Belpre Christian Academy makes mission trip to Guatemala
The mission trip is open to anyone wishing to make the week-long journey. The last one was made in March, according to the principal of the academy, Eric Fullerton.
There were seven churches and five denominations represented. Twenty people made the journey.
“We have family there,” Fullerton stated. “Bob and Tessa Yeater are missionaries there. They’ve been there about five years.”
“They’ve established a website which is a Bible and feeding program for the children in the schools,” said Michelle Fullerton, Eric’s wife. “They aren’t fed like here. They have to be part of the feeding program.”
The website is sufferthechildrenguate.com., according to Elaine Fullerton, Eric’s mother. The children in Guatemala go to school until the fifth grade unless they are able to pay. The web site has children who are eligible to be sponsored. She said there are more than 300 children to be sponsored currently on the website.
“Tortillas and salt is the main diet,” said Lucas Fullerton, one of Eric’s two sons, who made the trip. He added, “sufferthechildren.org provides fortified rice and beans at the school.”
Michelle Fullerton stated “Students can’t attend school without a uniform and a minimal fee. Suffer the Children takes all the sponsorship money then feeds all the kids. The children are fed twice a week at the school.”
Ten students from elementary through college age made the trip as well. While there, Eric Fullerton stated the group built two feeding centers, repaired two homes and put a new roof and concrete floors in a home.
“We visited shacks with dirt floors and had metal sheeting for walls,” Michelle Fullerton stated. “There was no furniture and people slept on a dirt floor.”
“The entire time we were there I saw one bed,” said Lucas Fullerton. “And there were six people which slept on it.”
“But they are very happy people,” said Michelle Fullerton. “At least the kids seemed to be.”
Jen Wells is a fifth-grade teacher at Belpre Elementary School. Wells helped the team make the team’s visit a joyful one for the villagers.
“The school partnered with the team to send gifts to the children there,” she said. “Students here collected 691 Matchbox cars and 515 bottles of nail polish to send there.”
The thought for the gifts came when Wells presented her class with the NetFlix show “A Dollar a Day.” “It inspired the students to start collecting items to take,” Wells said. “We got a lot more than we expected.”
“We took more than 300 hats for the kids,” said Eric Fullerton. “But the adults wanted a hat as well so they would have something on their heads as they worked the fields.”
“This is stuff they don’t get very often,” said Elaine Fullerton. “Life is very serious for them. This was a luxury for many of them.”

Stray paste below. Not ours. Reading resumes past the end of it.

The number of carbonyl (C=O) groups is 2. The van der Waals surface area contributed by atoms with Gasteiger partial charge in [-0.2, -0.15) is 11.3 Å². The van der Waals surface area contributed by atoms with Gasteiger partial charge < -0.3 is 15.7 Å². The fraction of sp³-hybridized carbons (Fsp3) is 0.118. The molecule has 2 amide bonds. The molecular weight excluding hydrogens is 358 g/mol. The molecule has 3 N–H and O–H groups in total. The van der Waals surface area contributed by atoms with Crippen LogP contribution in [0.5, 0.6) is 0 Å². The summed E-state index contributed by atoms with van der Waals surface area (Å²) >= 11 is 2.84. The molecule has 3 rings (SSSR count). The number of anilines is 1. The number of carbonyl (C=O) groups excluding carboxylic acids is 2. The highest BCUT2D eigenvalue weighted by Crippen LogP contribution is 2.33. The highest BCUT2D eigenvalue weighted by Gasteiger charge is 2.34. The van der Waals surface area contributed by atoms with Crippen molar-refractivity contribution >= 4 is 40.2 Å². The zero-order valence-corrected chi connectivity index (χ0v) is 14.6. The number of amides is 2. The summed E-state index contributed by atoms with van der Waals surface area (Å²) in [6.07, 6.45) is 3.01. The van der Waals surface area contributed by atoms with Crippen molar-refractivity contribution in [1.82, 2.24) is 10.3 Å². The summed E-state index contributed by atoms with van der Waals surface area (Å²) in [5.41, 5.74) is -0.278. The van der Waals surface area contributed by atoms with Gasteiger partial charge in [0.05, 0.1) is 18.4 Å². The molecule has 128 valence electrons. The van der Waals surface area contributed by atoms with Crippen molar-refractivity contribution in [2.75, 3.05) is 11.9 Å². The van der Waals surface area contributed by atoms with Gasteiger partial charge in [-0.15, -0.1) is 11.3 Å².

“What touched my heart most was a lot of adults were given the opportunity to take one of these small gifts,” said Wells. “Some of the adults chose the cars or nail polish so they could play or interact with their children. Or just so the child would have another car or nail polish.”
Sacrifice for something people take for granted was very visible, according to Michelle Fullerton. “While there, we were able to administer fluoride treatments. They didn’t like the treatments, but they put up with it so they could get a toothbrush.”
What the group agreed upon as being a special moment was the work done on the home of “Yesenia,” a seven-year-old special needs girl.
“She lives in Pachimulin and the floor of her home was dirt,” said Eli Fullerton, the second of Eric and Michelle’s two sons who made the trip. “The walls and roof were sheet metal.
“We tore the house apart and rebuilt it with sheet metal and poured a concrete floor,” he added. “We added some LED lighting. We bought a table and small stool for grandma, some new shoes and a set of dishes for the household.”
That concrete floor wasn’t poured with a truck pulling up to the site. Yesenia’s home was situated on the side of a mountain. Evan Wells, the son of Jen Wells, found out what the life of a pack mule was like.
“The concrete was in burlap sacks,” he said. “We carried the sacks up the mountainside to the home and put those on the ground. Then went and got more.”
“We used local help to build things and we bought supplies to build things,” said Eric Fullerton. “There are church groups constantly coming in there to constantly do upgrades and lift up the village.”
Michelle Fullerton said volunteers from neighbors was not hard to find. It was just a form of “don’t forget about me next time,” according to Michelle Fullerton. “Neighbors saw Yesenia’s home was getting help and they were eager to assist,” she said. “They were all willing to help this time in exchange for help the next time we visit. And we will, we keep in contact with the Yeaters. No one will be forgotten.”